SAUDI ARABIAN JOURNALIST Jamal Khashoggi’s dramatic disappearance in Istanbul has everything to do with his criticism of his country’s politics, which he continued as a free writer, not as a dissident. That he entered the Saudi Arabian consulate on October 2, in order to get some documents attested for his wedding with his Turkish fiancee, and was not seen coming out, is an undeniable fact. Despite claims by Saudi authorities that Khashoggi had left the consulate, they failed to provide any evidence of him exiting the consulate. One of the major fallouts of Khashoggi’s disappearance is that it could put Saudi Arabia-Turkey relations—which are already strained because of the misgivings over Turkey’s support to Qatar against the Saudi-led boycott—under further pressure.
I have been following Khashoggi’s work and I have met him twice in Istanbul. His journalism was the best example of the balance between self-imposed censorship and permitted critical space. His journalism was made for a conservative Islamic monarchy where political sensitivity and religious and social taboos often define the public sphere. He was targeted for being critical of the religious salafi establishment, not as a French liberal, but as a moderate Muslim reformist who thought another interpretation was possible.
Khashoggi was trusted by the people in the royal court, and has served as media adviser to the powerful prince Turki bin Faisal, former head of Saudi Arabia’s general intelligence directorate and former ambassador to the US. Twice he was appointed editor of Saudi Arabia’s sole liberal newspaper, Al Watan. But, he was dismissed arbitrarily for clearing the publication of several articles critical of clerics.
Khashoggi, however, never angered the royal court, where he was close to several powerful members, including Turki and Al-Waleed bin Talal. (Talal wanted Khashoggi to run his Manama-based Al-Arab news channel; the channel was shut down within a few hours of its launch in February 2015.) In his response to whether the Arab uprisings threatened the Gulf monarchies, Khashoggi said the monarchies never promised democracy, and so people never felt betrayed. He was optimistic about Saudi Arabia’s gradual transition in which the young and foreign-educated generation was given important roles in the kingdom.
This background is enough to tell that Khashoggi would never have accepted the tag of “Saudi dissident” or a “Saudi opposition figure” with which many Islamist enthusiasts and Saudi critics in Qatar, Turkey or in the West have hurriedly labelled him after his disappearance.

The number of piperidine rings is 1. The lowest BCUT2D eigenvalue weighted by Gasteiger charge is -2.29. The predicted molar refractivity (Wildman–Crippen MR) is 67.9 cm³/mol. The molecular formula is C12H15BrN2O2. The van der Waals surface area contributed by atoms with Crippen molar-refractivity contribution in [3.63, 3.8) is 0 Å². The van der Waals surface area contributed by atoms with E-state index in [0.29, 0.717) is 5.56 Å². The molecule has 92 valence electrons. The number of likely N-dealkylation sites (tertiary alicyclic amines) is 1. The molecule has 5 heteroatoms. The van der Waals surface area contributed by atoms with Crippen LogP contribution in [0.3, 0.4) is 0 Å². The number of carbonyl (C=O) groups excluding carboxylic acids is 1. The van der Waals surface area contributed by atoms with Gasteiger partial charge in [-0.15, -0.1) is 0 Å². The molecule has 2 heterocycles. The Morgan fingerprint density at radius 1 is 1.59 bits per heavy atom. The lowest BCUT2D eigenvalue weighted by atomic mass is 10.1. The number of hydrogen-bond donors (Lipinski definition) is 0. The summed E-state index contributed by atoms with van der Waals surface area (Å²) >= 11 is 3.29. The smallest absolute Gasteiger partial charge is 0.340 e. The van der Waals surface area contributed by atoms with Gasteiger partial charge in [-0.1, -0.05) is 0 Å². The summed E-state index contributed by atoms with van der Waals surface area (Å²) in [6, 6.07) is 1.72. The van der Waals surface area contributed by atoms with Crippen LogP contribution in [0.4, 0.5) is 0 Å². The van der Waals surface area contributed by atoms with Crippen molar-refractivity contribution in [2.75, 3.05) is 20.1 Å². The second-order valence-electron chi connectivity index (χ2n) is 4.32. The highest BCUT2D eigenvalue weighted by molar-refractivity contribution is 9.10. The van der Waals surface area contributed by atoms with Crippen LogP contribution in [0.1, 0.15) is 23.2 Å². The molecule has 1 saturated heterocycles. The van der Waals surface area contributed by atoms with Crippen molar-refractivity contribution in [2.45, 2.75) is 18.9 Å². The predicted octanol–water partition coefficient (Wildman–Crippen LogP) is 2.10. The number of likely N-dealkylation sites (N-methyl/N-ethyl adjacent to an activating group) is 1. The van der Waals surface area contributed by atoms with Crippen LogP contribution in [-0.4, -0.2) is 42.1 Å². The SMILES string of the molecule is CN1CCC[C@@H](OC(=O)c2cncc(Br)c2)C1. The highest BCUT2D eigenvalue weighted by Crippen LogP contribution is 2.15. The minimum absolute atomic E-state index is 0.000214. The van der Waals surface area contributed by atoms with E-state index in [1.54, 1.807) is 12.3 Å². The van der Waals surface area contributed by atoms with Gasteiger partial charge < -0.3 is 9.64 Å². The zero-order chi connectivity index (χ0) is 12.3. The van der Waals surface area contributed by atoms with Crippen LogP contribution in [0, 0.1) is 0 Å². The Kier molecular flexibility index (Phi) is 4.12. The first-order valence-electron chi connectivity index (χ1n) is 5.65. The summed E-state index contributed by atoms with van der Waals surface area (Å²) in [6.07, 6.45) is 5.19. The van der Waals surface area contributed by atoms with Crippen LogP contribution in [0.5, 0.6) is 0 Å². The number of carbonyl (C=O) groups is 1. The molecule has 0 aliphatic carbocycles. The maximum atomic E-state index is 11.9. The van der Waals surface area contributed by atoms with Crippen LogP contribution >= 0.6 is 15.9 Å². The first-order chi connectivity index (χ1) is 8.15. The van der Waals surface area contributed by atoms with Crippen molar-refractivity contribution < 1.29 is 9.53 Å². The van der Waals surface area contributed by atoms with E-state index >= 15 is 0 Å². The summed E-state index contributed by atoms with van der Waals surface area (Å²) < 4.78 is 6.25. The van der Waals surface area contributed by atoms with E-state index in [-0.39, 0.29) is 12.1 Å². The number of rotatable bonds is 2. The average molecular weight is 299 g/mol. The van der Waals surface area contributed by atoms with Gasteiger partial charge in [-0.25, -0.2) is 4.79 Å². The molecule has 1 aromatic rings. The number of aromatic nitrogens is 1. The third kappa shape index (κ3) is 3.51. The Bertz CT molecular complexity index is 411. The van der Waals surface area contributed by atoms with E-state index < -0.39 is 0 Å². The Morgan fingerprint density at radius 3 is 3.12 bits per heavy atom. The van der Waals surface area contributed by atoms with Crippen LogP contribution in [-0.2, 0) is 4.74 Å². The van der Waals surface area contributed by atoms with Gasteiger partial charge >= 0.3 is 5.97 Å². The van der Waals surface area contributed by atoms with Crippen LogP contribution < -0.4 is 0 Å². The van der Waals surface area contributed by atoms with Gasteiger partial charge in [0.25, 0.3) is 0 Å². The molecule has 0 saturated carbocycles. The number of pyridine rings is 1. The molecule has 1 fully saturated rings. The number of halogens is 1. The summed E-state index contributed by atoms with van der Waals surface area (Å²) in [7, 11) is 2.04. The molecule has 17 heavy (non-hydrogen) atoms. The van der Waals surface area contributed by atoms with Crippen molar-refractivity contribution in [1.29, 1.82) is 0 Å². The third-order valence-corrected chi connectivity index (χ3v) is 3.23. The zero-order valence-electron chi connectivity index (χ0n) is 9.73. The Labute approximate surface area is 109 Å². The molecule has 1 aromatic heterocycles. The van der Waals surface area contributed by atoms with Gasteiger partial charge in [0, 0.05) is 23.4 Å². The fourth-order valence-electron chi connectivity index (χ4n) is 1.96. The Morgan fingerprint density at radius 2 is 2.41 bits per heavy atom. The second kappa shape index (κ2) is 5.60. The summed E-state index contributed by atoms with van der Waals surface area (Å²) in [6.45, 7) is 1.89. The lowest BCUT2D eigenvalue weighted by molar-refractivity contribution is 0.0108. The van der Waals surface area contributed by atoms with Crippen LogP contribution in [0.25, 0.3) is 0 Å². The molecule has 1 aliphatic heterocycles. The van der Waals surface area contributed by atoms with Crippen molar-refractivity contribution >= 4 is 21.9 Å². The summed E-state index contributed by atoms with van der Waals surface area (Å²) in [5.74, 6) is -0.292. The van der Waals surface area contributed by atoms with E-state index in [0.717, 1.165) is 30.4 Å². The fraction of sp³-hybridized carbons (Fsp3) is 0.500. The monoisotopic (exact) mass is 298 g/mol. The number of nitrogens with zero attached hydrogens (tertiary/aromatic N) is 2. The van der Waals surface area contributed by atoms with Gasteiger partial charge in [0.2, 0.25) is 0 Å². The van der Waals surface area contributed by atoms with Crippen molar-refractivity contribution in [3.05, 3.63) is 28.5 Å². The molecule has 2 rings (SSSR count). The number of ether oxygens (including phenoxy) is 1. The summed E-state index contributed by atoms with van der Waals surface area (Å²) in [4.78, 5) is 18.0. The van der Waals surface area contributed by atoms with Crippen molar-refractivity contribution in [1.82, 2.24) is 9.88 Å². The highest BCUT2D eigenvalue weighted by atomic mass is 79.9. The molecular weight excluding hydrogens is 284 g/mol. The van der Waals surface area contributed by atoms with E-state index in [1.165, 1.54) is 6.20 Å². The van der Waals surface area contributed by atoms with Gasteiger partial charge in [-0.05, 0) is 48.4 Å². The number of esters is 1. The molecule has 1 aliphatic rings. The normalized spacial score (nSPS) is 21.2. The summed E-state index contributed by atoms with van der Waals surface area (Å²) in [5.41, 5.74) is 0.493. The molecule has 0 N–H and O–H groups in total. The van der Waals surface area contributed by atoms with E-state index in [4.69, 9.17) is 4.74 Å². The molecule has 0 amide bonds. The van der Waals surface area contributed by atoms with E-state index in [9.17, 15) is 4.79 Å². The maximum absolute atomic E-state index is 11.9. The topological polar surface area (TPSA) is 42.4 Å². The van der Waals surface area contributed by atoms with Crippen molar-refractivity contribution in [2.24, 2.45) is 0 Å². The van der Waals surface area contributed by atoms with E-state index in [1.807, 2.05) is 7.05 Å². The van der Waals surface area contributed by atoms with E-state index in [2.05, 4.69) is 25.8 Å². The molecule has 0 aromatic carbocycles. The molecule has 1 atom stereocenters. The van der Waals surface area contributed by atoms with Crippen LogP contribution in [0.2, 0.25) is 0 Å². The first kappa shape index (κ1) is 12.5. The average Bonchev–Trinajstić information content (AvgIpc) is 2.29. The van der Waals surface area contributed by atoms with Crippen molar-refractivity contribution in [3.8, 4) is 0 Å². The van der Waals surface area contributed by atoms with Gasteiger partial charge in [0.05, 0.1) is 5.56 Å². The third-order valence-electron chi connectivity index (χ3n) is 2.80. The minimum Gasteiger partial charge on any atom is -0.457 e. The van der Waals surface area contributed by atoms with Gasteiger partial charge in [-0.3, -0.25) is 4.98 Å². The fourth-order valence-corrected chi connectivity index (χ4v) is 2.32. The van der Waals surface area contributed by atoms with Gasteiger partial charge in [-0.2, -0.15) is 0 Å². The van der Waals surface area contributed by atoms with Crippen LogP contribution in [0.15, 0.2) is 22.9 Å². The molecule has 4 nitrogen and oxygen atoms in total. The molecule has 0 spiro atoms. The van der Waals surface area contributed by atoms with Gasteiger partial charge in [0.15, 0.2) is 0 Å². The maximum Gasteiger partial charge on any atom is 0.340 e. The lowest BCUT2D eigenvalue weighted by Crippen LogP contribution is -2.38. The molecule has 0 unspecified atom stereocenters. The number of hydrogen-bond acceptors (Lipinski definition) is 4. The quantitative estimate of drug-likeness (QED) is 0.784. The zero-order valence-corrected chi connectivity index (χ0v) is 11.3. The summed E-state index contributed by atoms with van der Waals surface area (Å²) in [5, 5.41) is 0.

But Khashoggi’s recent drift was different from the previous tiffs with the Saudi royals. He was in the crosshairs of a tortuous power transition that will make Crown Prince Mohammed bin Salman (MbS) the longest serving king of Saudi Arabia, possibly till 2070, if he lives the average age of his predecessors. MbS is seen as very ambitious, with a different vision for the kingdom. The royal court has traditionally been following either salafi Islamism or moderate Islamism. MbS has rather chosen a third option—Saudi nationalism.
After King Salman assumed power in 2015, Iran has made significant inroads into Lebanon, Syria and Yemen, which have been traditionally under the Saudi sphere of influence. To stop the Houthis’ march in Yemen or to be a counterweight to Bashar al-Assad in Syria, Saudi Arabia needs the Muslim Brotherhood. The Egyptian military’s failure to meet with Saudi expectations and become its regional lackey has frustrated the Saudis. Khashoggi’s semi-official criticism of the Egyptian military establishment was not just a coincidence. Although the Saudi foreign ministry distanced itself from Khashoggi’s statements, the Egyptians, who were aware of Khashoggi’s prominence, were not convinced.
At the Arab Islamic American Summit held in Riyadh in May 2017, which was also attended by President Donald Trump, MbS was seen as the key architect of Saudi Arabia’s new foreign policy template. A few days later, on June 5, an air and sea blockade was imposed on Qatar. On June 21, MbS was formally elevated as crown prince, replacing the powerful Mohammad bin Nayef.
Since then, MbS has been left with few friends and many rivals within the royal family. The rules of shared power were broken, prominent princes were detained, and stopped from travelling abroad. The isolated and disappointed Khashoggi left the kingdom. Since then, he has been living in exile in the US, criticising MbS and his policies, including the war in Yemen and the overambitious development plan, Vision 2030. Many of his articles have been translated into Arabic, and have majorly influenced Arab public opinion. Moreover, the presence of a Saudi critic in Washington was spoiling the kingdom’s PR machinery work.
Khashoggi’s disappearance will serve a purpose for Saudi Arabia, but it could blow up relations with Turkey, its Sunni counterweight against Iran. Turkish President Recep Tayyip Erdogan is under heavy pressure to tell the world about what has happened to Khashoggi. His priority will be to minimise the damage it can inflict on the already strained relations. Nobody in Ankara seems to have a clear picture until the Saudis supply some convincing information. King Salman himself may approach Erdogan if the worst fears come true.
The author teaches international relations at Yildirim Beyazit University, Ankara, Turkey.